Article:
I have been thinking about the razing of small venues across London and eventually, I came to the conclusion that a similar process is happening to that of the huge hurricane that flattened forests across the south of England in 1986.
Supposedly a disaster, we were shown TV images of collapsed trees, snapped in half and jumbled up in a pile of misery: an apocalyptic vision if ever there was one.
Then, about ten years later, scientists declared that nature had done a wondrous weeding-out exercise. The trees that had collapsed were often the weaker ones, old or diseased, and by thrashing them the high winds had done the woods a favour.
New growth appeared and with no canopy of taller, older trees blocking out the sky, access to light for the saplings was easy, as was access to rotted compost from the fallen forest that provided nutrients for their early growth-spurt.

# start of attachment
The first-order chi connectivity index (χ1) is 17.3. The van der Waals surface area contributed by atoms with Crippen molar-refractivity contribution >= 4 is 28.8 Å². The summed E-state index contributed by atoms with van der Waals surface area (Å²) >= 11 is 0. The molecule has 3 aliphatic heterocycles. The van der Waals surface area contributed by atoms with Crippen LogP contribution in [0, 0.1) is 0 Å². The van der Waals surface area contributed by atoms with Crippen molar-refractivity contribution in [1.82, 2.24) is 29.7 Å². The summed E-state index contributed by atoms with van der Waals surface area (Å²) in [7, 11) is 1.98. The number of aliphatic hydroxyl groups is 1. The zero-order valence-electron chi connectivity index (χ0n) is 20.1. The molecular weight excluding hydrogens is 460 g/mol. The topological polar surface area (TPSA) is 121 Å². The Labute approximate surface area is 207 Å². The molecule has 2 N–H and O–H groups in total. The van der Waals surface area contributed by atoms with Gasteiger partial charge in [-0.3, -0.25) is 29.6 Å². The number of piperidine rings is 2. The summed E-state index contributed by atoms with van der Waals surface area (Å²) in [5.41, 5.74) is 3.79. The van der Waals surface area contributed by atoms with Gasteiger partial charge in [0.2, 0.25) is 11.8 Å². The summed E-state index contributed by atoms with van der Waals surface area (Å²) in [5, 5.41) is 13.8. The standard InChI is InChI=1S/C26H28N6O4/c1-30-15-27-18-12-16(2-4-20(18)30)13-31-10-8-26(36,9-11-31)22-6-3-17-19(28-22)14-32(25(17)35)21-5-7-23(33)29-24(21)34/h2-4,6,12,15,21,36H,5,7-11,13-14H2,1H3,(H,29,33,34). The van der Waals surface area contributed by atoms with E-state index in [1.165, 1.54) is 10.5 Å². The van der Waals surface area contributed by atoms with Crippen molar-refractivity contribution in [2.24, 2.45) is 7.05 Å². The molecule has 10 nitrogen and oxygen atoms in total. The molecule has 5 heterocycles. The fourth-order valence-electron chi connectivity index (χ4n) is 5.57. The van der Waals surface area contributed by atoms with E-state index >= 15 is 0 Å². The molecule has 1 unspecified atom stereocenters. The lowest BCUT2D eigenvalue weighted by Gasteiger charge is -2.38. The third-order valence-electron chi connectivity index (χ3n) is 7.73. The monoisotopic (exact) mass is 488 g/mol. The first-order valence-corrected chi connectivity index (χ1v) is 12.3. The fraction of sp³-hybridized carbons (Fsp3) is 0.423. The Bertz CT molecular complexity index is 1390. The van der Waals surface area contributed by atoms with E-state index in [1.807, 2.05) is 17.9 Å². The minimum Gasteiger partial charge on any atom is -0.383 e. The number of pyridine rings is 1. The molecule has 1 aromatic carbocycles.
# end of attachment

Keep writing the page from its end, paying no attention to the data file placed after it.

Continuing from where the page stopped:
I wonder if something similar will happen now that the 12 Bar is closing down, along with so many other little venues.
London is in a constant state of development and renewal; there will always be corners that nobody looks at apart from artists and musicians who need somewhere cheap to work. The ingenuity that arty farties introduce into what they produce will get to work on where it's produced.
What will happen next?